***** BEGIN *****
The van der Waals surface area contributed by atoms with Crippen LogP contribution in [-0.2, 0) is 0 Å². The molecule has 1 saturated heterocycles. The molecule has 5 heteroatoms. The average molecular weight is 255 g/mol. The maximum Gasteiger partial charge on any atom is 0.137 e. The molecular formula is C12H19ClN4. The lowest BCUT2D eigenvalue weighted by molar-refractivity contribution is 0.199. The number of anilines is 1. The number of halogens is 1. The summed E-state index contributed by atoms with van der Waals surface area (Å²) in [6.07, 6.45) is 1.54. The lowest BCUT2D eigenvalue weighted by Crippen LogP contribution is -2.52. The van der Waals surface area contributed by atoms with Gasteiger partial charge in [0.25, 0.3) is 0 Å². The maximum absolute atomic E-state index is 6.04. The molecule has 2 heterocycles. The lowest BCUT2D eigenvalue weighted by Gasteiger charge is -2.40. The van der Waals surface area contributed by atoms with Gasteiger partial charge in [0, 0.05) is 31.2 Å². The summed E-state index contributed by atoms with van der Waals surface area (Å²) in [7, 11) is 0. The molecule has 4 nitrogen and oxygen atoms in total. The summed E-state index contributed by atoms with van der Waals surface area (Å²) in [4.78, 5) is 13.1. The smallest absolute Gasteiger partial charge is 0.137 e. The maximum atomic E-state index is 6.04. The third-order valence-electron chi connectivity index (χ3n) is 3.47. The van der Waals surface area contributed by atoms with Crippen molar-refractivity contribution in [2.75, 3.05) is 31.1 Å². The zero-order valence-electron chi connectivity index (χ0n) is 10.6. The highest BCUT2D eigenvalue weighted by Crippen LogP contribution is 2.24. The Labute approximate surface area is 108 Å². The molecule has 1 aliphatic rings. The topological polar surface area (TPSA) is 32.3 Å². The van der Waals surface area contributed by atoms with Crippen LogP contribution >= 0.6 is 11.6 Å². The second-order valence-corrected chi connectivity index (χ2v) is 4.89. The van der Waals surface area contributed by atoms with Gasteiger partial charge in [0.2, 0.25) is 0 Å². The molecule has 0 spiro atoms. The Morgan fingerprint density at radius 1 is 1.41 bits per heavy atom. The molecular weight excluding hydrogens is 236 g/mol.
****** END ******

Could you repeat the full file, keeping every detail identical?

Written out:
The van der Waals surface area contributed by atoms with Crippen LogP contribution in [-0.2, 0) is 0 Å². The molecule has 1 saturated heterocycles. The molecule has 5 heteroatoms. The average molecular weight is 255 g/mol. The maximum Gasteiger partial charge on any atom is 0.137 e. The molecular formula is C12H19ClN4. The lowest BCUT2D eigenvalue weighted by molar-refractivity contribution is 0.199. The number of anilines is 1. The number of halogens is 1. The summed E-state index contributed by atoms with van der Waals surface area (Å²) in [6.07, 6.45) is 1.54. The lowest BCUT2D eigenvalue weighted by Crippen LogP contribution is -2.52. The van der Waals surface area contributed by atoms with Gasteiger partial charge in [0.25, 0.3) is 0 Å². The maximum absolute atomic E-state index is 6.04. The molecule has 2 heterocycles. The lowest BCUT2D eigenvalue weighted by Gasteiger charge is -2.40. The van der Waals surface area contributed by atoms with Gasteiger partial charge in [0, 0.05) is 31.2 Å². The summed E-state index contributed by atoms with van der Waals surface area (Å²) in [7, 11) is 0. The molecule has 4 nitrogen and oxygen atoms in total. The summed E-state index contributed by atoms with van der Waals surface area (Å²) in [4.78, 5) is 13.1. The smallest absolute Gasteiger partial charge is 0.137 e. The maximum atomic E-state index is 6.04. The third-order valence-electron chi connectivity index (χ3n) is 3.47. The van der Waals surface area contributed by atoms with Crippen molar-refractivity contribution in [2.75, 3.05) is 31.1 Å². The zero-order valence-electron chi connectivity index (χ0n) is 10.6. The highest BCUT2D eigenvalue weighted by Crippen LogP contribution is 2.24. The Labute approximate surface area is 108 Å². The molecule has 1 aliphatic rings. The topological polar surface area (TPSA) is 32.3 Å². The van der Waals surface area contributed by atoms with Crippen LogP contribution >= 0.6 is 11.6 Å². The second-order valence-corrected chi connectivity index (χ2v) is 4.89. The van der Waals surface area contributed by atoms with Gasteiger partial charge in [0.2, 0.25) is 0 Å². The molecule has 0 spiro atoms. The Morgan fingerprint density at radius 1 is 1.41 bits per heavy atom. The molecular weight excluding hydrogens is 236 g/mol.